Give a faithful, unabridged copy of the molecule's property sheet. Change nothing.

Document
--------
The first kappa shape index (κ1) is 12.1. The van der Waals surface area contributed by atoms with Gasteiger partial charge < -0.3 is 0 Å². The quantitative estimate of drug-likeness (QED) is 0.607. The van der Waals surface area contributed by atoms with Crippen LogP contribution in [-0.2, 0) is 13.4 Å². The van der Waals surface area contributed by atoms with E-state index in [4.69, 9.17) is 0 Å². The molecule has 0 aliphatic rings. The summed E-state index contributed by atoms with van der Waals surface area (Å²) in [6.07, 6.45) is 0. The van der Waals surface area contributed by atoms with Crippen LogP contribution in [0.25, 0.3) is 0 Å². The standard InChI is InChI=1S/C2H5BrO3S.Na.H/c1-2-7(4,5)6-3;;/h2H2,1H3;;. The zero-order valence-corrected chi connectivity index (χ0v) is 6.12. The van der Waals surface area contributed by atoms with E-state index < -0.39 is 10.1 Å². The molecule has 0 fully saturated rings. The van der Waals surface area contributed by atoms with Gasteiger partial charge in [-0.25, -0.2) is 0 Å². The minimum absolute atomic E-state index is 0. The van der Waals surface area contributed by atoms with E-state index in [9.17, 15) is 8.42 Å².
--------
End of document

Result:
The first kappa shape index (κ1) is 12.1. The van der Waals surface area contributed by atoms with Gasteiger partial charge < -0.3 is 0 Å². The quantitative estimate of drug-likeness (QED) is 0.607. The van der Waals surface area contributed by atoms with Crippen LogP contribution in [-0.2, 0) is 13.4 Å². The van der Waals surface area contributed by atoms with E-state index in [4.69, 9.17) is 0 Å². The molecule has 0 aliphatic rings. The summed E-state index contributed by atoms with van der Waals surface area (Å²) in [6.07, 6.45) is 0. The van der Waals surface area contributed by atoms with Crippen LogP contribution in [0.25, 0.3) is 0 Å². The standard InChI is InChI=1S/C2H5BrO3S.Na.H/c1-2-7(4,5)6-3;;/h2H2,1H3;;. The zero-order valence-corrected chi connectivity index (χ0v) is 6.12. The van der Waals surface area contributed by atoms with E-state index < -0.39 is 10.1 Å². The molecule has 0 fully saturated rings. The van der Waals surface area contributed by atoms with Gasteiger partial charge in [-0.25, -0.2) is 0 Å². The minimum absolute atomic E-state index is 0. The van der Waals surface area contributed by atoms with E-state index in [9.17, 15) is 8.42 Å².